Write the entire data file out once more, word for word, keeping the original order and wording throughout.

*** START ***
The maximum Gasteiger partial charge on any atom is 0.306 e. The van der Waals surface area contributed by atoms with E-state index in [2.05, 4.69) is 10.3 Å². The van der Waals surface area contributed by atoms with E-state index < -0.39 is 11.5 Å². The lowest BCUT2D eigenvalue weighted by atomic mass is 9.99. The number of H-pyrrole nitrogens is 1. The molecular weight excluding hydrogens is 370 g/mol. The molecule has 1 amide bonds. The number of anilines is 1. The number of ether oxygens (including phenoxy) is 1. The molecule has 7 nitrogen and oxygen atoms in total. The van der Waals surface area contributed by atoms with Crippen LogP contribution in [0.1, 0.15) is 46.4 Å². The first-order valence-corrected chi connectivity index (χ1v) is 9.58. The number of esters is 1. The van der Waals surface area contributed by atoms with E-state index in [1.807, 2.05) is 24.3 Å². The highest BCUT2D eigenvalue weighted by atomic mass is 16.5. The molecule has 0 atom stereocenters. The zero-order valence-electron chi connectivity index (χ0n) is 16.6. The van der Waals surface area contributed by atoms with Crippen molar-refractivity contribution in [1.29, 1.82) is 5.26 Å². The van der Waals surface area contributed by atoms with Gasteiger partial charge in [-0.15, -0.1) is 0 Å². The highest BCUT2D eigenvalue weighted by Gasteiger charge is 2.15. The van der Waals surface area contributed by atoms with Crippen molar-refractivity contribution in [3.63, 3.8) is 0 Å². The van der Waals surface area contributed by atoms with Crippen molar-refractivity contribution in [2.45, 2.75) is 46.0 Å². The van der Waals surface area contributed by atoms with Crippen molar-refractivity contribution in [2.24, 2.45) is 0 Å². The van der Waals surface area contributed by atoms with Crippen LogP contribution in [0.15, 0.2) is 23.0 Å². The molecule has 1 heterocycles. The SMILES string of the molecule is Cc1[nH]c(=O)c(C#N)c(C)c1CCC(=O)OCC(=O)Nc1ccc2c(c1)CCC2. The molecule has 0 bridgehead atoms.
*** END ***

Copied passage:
The maximum Gasteiger partial charge on any atom is 0.306 e. The van der Waals surface area contributed by atoms with E-state index in [2.05, 4.69) is 10.3 Å². The van der Waals surface area contributed by atoms with E-state index < -0.39 is 11.5 Å². The lowest BCUT2D eigenvalue weighted by atomic mass is 9.99. The number of H-pyrrole nitrogens is 1. The molecular weight excluding hydrogens is 370 g/mol. The molecule has 1 amide bonds. The number of anilines is 1. The number of ether oxygens (including phenoxy) is 1. The molecule has 7 nitrogen and oxygen atoms in total. The van der Waals surface area contributed by atoms with Crippen LogP contribution in [0.1, 0.15) is 46.4 Å². The first-order valence-corrected chi connectivity index (χ1v) is 9.58. The number of esters is 1. The van der Waals surface area contributed by atoms with E-state index in [1.807, 2.05) is 24.3 Å². The highest BCUT2D eigenvalue weighted by atomic mass is 16.5. The molecule has 0 atom stereocenters. The zero-order valence-electron chi connectivity index (χ0n) is 16.6. The van der Waals surface area contributed by atoms with Crippen molar-refractivity contribution in [1.29, 1.82) is 5.26 Å². The van der Waals surface area contributed by atoms with Gasteiger partial charge in [-0.15, -0.1) is 0 Å². The highest BCUT2D eigenvalue weighted by Gasteiger charge is 2.15. The van der Waals surface area contributed by atoms with Crippen molar-refractivity contribution in [3.63, 3.8) is 0 Å². The van der Waals surface area contributed by atoms with Crippen molar-refractivity contribution in [2.45, 2.75) is 46.0 Å². The van der Waals surface area contributed by atoms with Crippen molar-refractivity contribution in [2.24, 2.45) is 0 Å². The van der Waals surface area contributed by atoms with Crippen LogP contribution in [0.15, 0.2) is 23.0 Å². The molecule has 1 heterocycles. The SMILES string of the molecule is Cc1[nH]c(=O)c(C#N)c(C)c1CCC(=O)OCC(=O)Nc1ccc2c(c1)CCC2. The molecule has 0 bridgehead atoms.